Yes to Paid Parental Leave (if it’s done right)

For the record, I support additional paid leave for parents, as well as eldercare.

But today, I voted no to amend the budget committee agenda to increase paid parental leave from four weeks to 12 weeks. As I said in the deliberations, I voted no based on the process – not on the merits of the issue.

The Council must respect the labor management process. The City continues to be in negotiations with our unions on their expired contracts. No tentative agreements have been ratified. Changes in wages, working conditions and benefits are mandatory subjects of bargaining. And leave benefits should be negotiated with our unions, where the interests and priorities of both parties are negotiated.

Today’s proposal preempts everything the City Council previously laid out. Not much more than six months ago, the Council adopted a four week paid parental leave program by Ordinance 124753. That program was on top of the City’s generous paid leave programs.

Furthermore, that ordinance adopted by the City Council created a path for reviewing this new leave program, requiring the executive to produce a report in July 2016 on the use of the program. That report would show what unpaid parental leave gaps remain, and how much any additional leave would cost.

And prior to this ordinance, the City Council adopted Resolution 31523 regarding gender-based disparities. In that resolution, the Mayor and City Council requested:

The City, through the Personnel Department, will review, modify and/or propose additional ‘family friendly’ policies and practices where applicable and appropriate … “ furthermore, “The City will work with its Labor partners to implement changes in compensation and working conditions envisioned by the proposed actions.

Let’s set this program up for success instead of failure. The proposal use money from a non-recurring source of funding and does not demonstrate that this benefit is financially sustainable.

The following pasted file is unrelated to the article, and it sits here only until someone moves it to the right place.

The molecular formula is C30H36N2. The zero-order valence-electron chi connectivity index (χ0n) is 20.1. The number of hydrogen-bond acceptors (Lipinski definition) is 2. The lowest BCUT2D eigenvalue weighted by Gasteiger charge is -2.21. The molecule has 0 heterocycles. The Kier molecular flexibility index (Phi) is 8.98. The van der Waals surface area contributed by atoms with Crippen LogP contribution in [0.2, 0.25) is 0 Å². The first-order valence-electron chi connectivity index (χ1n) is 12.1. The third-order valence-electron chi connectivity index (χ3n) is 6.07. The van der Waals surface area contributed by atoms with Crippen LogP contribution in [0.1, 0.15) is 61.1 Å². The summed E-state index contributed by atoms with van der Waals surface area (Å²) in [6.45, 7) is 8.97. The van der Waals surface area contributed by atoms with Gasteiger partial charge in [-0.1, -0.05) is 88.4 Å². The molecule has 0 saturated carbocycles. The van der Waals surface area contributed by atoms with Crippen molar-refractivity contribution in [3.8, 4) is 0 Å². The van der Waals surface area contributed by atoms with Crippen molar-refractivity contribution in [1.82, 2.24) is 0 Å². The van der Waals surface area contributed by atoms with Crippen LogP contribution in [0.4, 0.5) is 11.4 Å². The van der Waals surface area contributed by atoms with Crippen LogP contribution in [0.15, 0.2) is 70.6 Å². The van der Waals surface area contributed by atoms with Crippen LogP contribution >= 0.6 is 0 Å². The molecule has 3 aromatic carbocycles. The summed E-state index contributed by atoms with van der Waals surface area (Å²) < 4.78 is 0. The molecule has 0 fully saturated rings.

I look forward to the day that labor and management comes forward with an extended parental and eldercare benefit that is carefully thought out and financially sustainable – but today we did not get that proposal.

You Will Be Missed

My time on Council has been filled with heated policy debates and second-floor strategizing, and I’ve come to admire my colleagues during this process. It takes all kinds of thinkers to make good policy, and I hope you enjoy the following observations and tongue-in-cheek predictions about my Council family. At the very least, these will likely deter any future Councils from appointing me.

Nick Licata
Observation: Brilliant and dangerously charming strategist with a creative streak
Prediction: Opens Uncle Nick’s Policy, Poetry, and Pot Shop

Tim Burgess
Observation: Deliberate, steady thinker with an enormous heart for protecting the vulnerable
Prediction: Imposes tax on pot/policy/poetry shops to fund early childhood education

Tom Rasmussen
Observation: Tenacious voice for neighborhood quality of life
Prediction: Founds the West Seattle Secession Society

Jean Godden
Observation: Champion for the new generation of women
Prediction: Starts a woman-majority media outlet, The Seattle Equality

Bruce Harrell
Observation: Measured decision-maker always ready to lighten the mood in chambers
Prediction: Institutes technical fouls and a 20-second shot clock on Council deliberations